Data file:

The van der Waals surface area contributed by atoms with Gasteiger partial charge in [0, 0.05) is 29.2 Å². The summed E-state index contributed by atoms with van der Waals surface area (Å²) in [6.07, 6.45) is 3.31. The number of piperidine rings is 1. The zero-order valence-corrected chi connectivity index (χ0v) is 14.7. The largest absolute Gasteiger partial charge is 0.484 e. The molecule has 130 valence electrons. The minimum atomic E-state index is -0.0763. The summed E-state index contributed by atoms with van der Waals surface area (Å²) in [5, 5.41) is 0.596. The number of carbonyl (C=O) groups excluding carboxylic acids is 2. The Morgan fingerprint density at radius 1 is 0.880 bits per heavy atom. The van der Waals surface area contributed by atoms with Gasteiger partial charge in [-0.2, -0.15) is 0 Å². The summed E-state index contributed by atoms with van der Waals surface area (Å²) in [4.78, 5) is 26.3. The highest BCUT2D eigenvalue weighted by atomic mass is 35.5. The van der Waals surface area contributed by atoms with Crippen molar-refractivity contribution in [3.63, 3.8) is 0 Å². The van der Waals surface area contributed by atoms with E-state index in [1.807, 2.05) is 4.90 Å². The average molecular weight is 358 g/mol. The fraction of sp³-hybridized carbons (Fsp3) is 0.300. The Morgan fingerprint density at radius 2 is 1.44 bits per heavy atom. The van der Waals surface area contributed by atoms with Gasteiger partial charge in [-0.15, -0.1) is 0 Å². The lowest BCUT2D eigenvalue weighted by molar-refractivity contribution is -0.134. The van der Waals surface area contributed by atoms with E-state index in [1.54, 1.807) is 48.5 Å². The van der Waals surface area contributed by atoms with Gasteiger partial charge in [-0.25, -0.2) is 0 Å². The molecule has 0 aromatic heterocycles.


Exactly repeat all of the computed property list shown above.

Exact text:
The van der Waals surface area contributed by atoms with Gasteiger partial charge in [0, 0.05) is 29.2 Å². The summed E-state index contributed by atoms with van der Waals surface area (Å²) in [6.07, 6.45) is 3.31. The number of piperidine rings is 1. The zero-order valence-corrected chi connectivity index (χ0v) is 14.7. The largest absolute Gasteiger partial charge is 0.484 e. The molecule has 130 valence electrons. The minimum atomic E-state index is -0.0763. The summed E-state index contributed by atoms with van der Waals surface area (Å²) in [5, 5.41) is 0.596. The number of carbonyl (C=O) groups excluding carboxylic acids is 2. The Morgan fingerprint density at radius 1 is 0.880 bits per heavy atom. The van der Waals surface area contributed by atoms with Gasteiger partial charge in [-0.2, -0.15) is 0 Å². The summed E-state index contributed by atoms with van der Waals surface area (Å²) in [4.78, 5) is 26.3. The highest BCUT2D eigenvalue weighted by atomic mass is 35.5. The van der Waals surface area contributed by atoms with Crippen molar-refractivity contribution in [3.63, 3.8) is 0 Å². The van der Waals surface area contributed by atoms with E-state index in [1.807, 2.05) is 4.90 Å². The average molecular weight is 358 g/mol. The fraction of sp³-hybridized carbons (Fsp3) is 0.300. The Morgan fingerprint density at radius 2 is 1.44 bits per heavy atom. The van der Waals surface area contributed by atoms with Gasteiger partial charge in [-0.15, -0.1) is 0 Å². The lowest BCUT2D eigenvalue weighted by molar-refractivity contribution is -0.134. The van der Waals surface area contributed by atoms with E-state index in [1.54, 1.807) is 48.5 Å². The van der Waals surface area contributed by atoms with Gasteiger partial charge in [-0.25, -0.2) is 0 Å². The molecule has 0 aromatic heterocycles.